CA project tests if transit still a draw (top left). Rutgers launches parking study (top right). Houston to get car-free neighborhood (bottom left). Washington State needs housing (bottom right).
Article of the Week
CALIFORNIA—Huge New BART Housing Development on the Peninsula Will Test If Transit Is Still a Draw
J.K. Dineen, San Francisco Chronicle, Jan 19, 2023
The land around Millbrae Station, situated just west of San Francisco International Airport, has been the site of nine acres of surface parking lots. Next month, however, Republic Urban Properties is slated to complete work on Gateway at Millbrae Station, a project comprising 400 homes (100 of which are affordable), a 162-room hotel, 150,000 sq. ft. of office space and 43,000 sq. ft. of retail. Some see the project as a test of whether Millbrae Station’s multiple transit connections—BART, Caltrain, Samtrans bus, and, in the future, high-speed rail—can still draw people to live in transit-friendly locations.
WESTFIELD—Future Look of this Former Lord & Taylor Site Changed After Public Input
Allison Pries, NJ.com, Jan 20, 2023
HBC | Streetworks has proposed changes to its redevelopment plans for the former Lord & Taylor site. These proposals include replacing 34 apartments with 16 townhomes; reducing the height of an office building from 65 to 75 feet; adding a public dog run, a community garden, a bike path, and a pedestrian footbridge over Route 28; and revising its parking plan to include drop-off spaces and 16 on-street parking spaces. Since 2018 when it began working with Westfield on its master plan, HBC | Streetworks has held information sessions, virtual listening tours, preview center visits and community events, resulting in more than 6,650 interactions with the public.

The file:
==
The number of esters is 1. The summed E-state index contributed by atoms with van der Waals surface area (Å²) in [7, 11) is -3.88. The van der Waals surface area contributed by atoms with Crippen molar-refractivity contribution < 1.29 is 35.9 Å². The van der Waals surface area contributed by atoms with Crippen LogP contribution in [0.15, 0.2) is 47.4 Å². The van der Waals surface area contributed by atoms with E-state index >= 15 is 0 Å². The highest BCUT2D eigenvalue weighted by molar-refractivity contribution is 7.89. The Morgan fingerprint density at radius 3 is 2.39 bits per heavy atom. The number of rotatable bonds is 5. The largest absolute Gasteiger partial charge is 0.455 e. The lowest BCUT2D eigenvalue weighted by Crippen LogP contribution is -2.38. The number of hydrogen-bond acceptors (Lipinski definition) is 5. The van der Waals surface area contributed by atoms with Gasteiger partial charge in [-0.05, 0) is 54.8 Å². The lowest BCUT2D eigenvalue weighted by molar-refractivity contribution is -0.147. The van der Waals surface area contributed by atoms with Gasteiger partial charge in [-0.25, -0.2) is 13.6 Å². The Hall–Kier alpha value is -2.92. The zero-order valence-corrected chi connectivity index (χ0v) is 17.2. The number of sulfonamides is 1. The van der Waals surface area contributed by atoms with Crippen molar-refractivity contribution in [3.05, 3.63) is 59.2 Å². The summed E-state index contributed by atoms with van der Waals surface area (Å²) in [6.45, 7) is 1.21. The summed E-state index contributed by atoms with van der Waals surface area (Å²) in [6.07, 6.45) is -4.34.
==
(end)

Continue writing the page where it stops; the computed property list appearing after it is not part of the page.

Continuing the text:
Rutgers Launches Study on Parking Usage at Multifamily Sites, Seeking Updated State Guidelines
Joshua Burd, Real Estate NJ, Jan 19, 2023
A new study launched by the Rutgers Center for Real Estate will attempt to collect real-time data on parking usage at residential properties in New Jersey. The survey seeks information from owners, operators, and others involved with multifamily properties about availability and utilization of off-street parking, shared parking, and shuttle to transit services.
The Zero-Fare Public Transit Movement Is Picking Up Momentum
Rebecca Picciotto, CNBC, Jan 14, 2023
Starting in July, Washington, D.C. will eliminate its $2 bus fare, making it the latest U.S. city to adopt a zero-fare system. In late 2019, Kansas City, Missouri became the first major U.S. city to adopt fare-free public transit and Boston, San Francisco and Denver are also testing fare-free transit. Such policies have received support from business groups, environmental advocates, and others who see fare-free transit as a way to support local economies, mitigate climate change, and provide reliable transportation. But advancing fare-free transit may not be a good fit for systems whose budgets rely heavily on fare revenue or where local laws would limit such a change.
WASHINGTON—Opinion: Charting a New Path Toward Housing Affordability in Washington State
Brad Smith and Phyllis Campbell, The Seattle Times, Jan 13, 2023